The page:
Thesis on Patterns and Consequences of Customary Health Practices

A Sociological Study on Khumi Indigenous People in Bandarban District

All societies have medical systems that provide a theory of disease etiology, methods for the diagnosis of illness and prescription and practices of both curative and preventive therapies. The process by which the indigenous people traditionally maintain their health care is not commendable in the present technological age. Most of the indigenous people do not know the uniqueness of modern health facilities. So they remain in the customary health practices which are increasing their illness and death rate time to time. These practices are the responsible for the high illness and death but they never understand affect of the customary health practices. In reality, the indigenous people live in close proximity with nature and they are habituated to the customary health practices. Illiteracy, income, occupation, religious beliefs, traditional health beliefs and inadequate modern health facilities are influencing them to sustain the customary health practices. This research monograph will discuss patterns and consequences of customary health practices on Khumi indigenous people, a small indigenous group at Bandarban district of Bangladesh and try to find out the implicit causes of customary health practices and its ultimate consequences.

This monograph is about the customary health behavior of khumi indigenous people and consequences of that practice. In order to explain the customary health behavior of the concerned people or respondents, the research monograph will follow a health related socio-psychological model called Health Belief Model as the theoretical background. This monograph or research work would focus on the socio-psychological and other related factors affecting the health behavior of the khumi indigenous people in practicing customary medicinal tools for recovery. This is the condition of this research work. Socio economic status and health variables have been found to have significant relationship in studies of population in different societies. The studies of indigenous people in Australia and USA have shown that their health related behavior varies largely from the major population groups. It has also been seeing that health behavior is largely influenced by the socio-economic status of the people. This study looks at the socio-economic status and its relation with health status and illness of indigenous population in Bangladesh mainly the khumi indigenous people in Betchori, Ruma in Bandarban district of Chittagong. We try to find out the health behavior of khumi people, their perception, patterns of behavior and consequences of customary health behavior.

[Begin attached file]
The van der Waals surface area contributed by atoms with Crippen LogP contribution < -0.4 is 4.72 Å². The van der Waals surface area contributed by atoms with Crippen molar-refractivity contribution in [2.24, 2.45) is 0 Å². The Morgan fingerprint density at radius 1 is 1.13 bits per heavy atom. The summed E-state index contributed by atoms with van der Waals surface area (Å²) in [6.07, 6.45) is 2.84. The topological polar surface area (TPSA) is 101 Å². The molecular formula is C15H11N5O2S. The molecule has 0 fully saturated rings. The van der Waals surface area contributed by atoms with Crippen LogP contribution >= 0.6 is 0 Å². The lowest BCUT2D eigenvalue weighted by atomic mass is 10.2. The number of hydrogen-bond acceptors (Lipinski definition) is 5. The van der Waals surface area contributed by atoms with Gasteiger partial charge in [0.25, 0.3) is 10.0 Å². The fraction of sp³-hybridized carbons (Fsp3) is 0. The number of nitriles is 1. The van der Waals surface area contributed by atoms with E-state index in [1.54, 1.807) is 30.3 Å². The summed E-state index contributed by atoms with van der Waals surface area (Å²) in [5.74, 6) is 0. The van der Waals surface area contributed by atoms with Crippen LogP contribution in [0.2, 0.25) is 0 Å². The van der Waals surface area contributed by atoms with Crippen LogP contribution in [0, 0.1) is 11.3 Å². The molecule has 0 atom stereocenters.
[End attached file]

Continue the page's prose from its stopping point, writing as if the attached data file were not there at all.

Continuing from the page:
Customary health practice is a major problem among the indigenous people for the being healthy and sound health owner. Among the 45 indigenous communities in Bangladesh, most of the people more or less use the customary medicine (Monte Dewan, 2007). In the word of novel laureate Amartya Sen, health, like education, is among the basic capabilities that gives value to human life(Sen 1999). It contributes to both social and economic property. Health in itself is of great value as it enables people to enjoy their potential as human being. Therefore, it is important to protect health through healthcare, besides other means such as socio-economic development. Better health translates into greater and more equitably distributed wealth by building human and social capital and increasing productivity (Bloom et al 2004, WHO 2001), though the concept of good health is relative. In the healthcare context, ethics require that a principle of ‘access according to need’ and ‘equal access for equal need’ is followed (Mooney 1992 Cited in Gillstrom 2001). Access being defined as the ease with which healthcare is obtained (Agency for healthcare policy and Research 1995 cited in Lawthers et al 2003) or to use healthcare (Thiede 2005). However, the consistently inequitable nature of health systems limits the access quality healthcare to the poor who need them most (Gwathin etal.2004). Health systems are frequently ineffective in reaching the poor, generate less benefit for the poor than the rich, and impose regressive cost burdens on poor households (Fabricant et al. 1999). Neglect, abuse and marginalization by the healthcare systems are part of their everyday experience (WHO 2002). Experience suggests that poor people will be effectively excluded unless services are ‘geographically accessible, of decent quality, fairly financed and responsive ‘(Narayan et al. 2000).